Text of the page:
“There’s no point in just worrying about something, we have to make positive suggestions on how to move forward.”

SPP and industry could have done more with the government

Outgoing President Riley (pictured below) has observed a growing desire among panel members to get involved during his tenure.

However, he bemoaned that, with the exception of the Dashboard initiative, both the SPP and industry could have achieved more with the government during his presidency.

James Riley

“If we’re very open, could we as an industry have had more leverage with government?” he mused.

“We have responded to a great many consultations, discussed a great many issues with the government and I’m not sure that we as an industry, but also as an SPP, have been as influential as I would have liked.”

Hitchiner was keen to highlight the range of developments in the area of ​​defined benefits, including the new funding and governance codes, climate-related disclosures and the potential launch of more DB superfunds.

However, he noted that there needs to be a greater focus on outcomes for DC members.

“As an industry, I worry that there’s a little too much focus on DB run-off and not enough on results for DC members,” he said.

“That’s going to be a real focus for both me and the SPP in general I think for years to come as I look at these DC results.

“We have a large generation of people – almost like the first generation of ‘DCers’ – who are slowly retiring and we have to make sure the system works for them,” he added.

CDC required for decumulation

The new SPP president called for giving DC members more options when they retire.

These could include variants of CDC schemes. Royal Mail will be the first UK organization to launch its own CDC scheme.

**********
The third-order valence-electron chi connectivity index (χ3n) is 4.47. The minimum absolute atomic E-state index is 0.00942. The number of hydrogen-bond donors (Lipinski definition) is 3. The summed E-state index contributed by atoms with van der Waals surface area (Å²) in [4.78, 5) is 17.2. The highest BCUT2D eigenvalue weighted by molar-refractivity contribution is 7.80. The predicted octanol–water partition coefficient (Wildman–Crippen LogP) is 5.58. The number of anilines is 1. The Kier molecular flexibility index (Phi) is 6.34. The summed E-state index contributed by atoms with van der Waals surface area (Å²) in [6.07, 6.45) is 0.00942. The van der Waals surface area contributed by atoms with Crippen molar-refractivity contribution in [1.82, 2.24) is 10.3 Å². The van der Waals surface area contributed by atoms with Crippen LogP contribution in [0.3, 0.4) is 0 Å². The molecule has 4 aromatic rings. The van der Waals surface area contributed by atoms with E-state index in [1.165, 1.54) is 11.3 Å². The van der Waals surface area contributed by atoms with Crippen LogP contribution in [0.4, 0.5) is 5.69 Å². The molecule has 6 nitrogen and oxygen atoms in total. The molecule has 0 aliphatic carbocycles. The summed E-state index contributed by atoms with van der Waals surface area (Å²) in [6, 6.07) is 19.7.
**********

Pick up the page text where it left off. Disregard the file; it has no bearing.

“Right now, if you’re a member of a DC system and approaching retirement, you have a very binary choice — two pretty extreme options,” Hitchiner said.

“First, it’s basically guaranteeing everything, and that takes quite a bit of effort. Or the alternative is to go on your own and take all the risk yourself.

“In fact, there’s quite a wide range of options that we could offer our members, and I guess you could hide all of that under the guise of CDC,” he continued.

“The problem is that I think Royal Mail-style CDC programs are only ever good for a very small sector and do nothing for this group of DC members who are about to retire.

“We need more options for them — multi-employer CDC agreements, possibly decumulation-only CDC agreements.”

But Hitchiner insisted that the introduction of CDC was “extremely important”, even if CDC programs developed for companies like Royal Mail are only suitable for very large employers.

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“That’s just the starting point, and that gives us the building blocks to then build other types of options that can reach more people — particularly multi-employer CDC agreements that only provide a decumulation option, and that will then reach the entire.” group of existing members of the DC system,” he added.

Riley said the legislature time spent creating CDC vehicles would only have been worth it “if we got CDC to decumulate,” a point Hitchiner agreed with.

“My personal opinion is if we don’t do it, it wasn’t. We’ve created a niche vehicle,” said Riley.

“But if we get CDC to decumulate, all that hard work … it doesn’t matter that Royal Mail went first, if we get there we’ve gained valuable ground.”